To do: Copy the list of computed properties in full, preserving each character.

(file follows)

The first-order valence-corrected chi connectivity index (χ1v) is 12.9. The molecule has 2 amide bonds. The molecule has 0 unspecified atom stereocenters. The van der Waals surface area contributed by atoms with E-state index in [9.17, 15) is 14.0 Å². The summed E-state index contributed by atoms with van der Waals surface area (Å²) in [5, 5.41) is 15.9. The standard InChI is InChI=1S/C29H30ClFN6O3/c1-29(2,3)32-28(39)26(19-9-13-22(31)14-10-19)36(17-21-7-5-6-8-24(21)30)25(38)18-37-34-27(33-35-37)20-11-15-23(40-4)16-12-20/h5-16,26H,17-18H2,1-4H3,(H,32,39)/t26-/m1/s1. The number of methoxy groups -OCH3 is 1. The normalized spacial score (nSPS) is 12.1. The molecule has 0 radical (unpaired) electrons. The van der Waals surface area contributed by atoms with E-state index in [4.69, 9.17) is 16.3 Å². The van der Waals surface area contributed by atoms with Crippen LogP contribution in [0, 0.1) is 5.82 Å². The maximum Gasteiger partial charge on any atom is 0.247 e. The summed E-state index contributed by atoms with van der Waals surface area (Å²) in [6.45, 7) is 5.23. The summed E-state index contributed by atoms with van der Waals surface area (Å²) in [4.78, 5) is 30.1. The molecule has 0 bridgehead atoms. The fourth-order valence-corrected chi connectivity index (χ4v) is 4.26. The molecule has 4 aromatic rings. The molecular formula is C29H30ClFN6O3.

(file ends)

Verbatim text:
The first-order valence-corrected chi connectivity index (χ1v) is 12.9. The molecule has 2 amide bonds. The molecule has 0 unspecified atom stereocenters. The van der Waals surface area contributed by atoms with E-state index in [9.17, 15) is 14.0 Å². The summed E-state index contributed by atoms with van der Waals surface area (Å²) in [5, 5.41) is 15.9. The standard InChI is InChI=1S/C29H30ClFN6O3/c1-29(2,3)32-28(39)26(19-9-13-22(31)14-10-19)36(17-21-7-5-6-8-24(21)30)25(38)18-37-34-27(33-35-37)20-11-15-23(40-4)16-12-20/h5-16,26H,17-18H2,1-4H3,(H,32,39)/t26-/m1/s1. The number of methoxy groups -OCH3 is 1. The normalized spacial score (nSPS) is 12.1. The molecule has 0 radical (unpaired) electrons. The van der Waals surface area contributed by atoms with E-state index in [4.69, 9.17) is 16.3 Å². The van der Waals surface area contributed by atoms with Crippen LogP contribution in [0, 0.1) is 5.82 Å². The maximum Gasteiger partial charge on any atom is 0.247 e. The summed E-state index contributed by atoms with van der Waals surface area (Å²) in [6.45, 7) is 5.23. The summed E-state index contributed by atoms with van der Waals surface area (Å²) in [4.78, 5) is 30.1. The molecule has 0 bridgehead atoms. The fourth-order valence-corrected chi connectivity index (χ4v) is 4.26. The molecule has 4 aromatic rings. The molecular formula is C29H30ClFN6O3.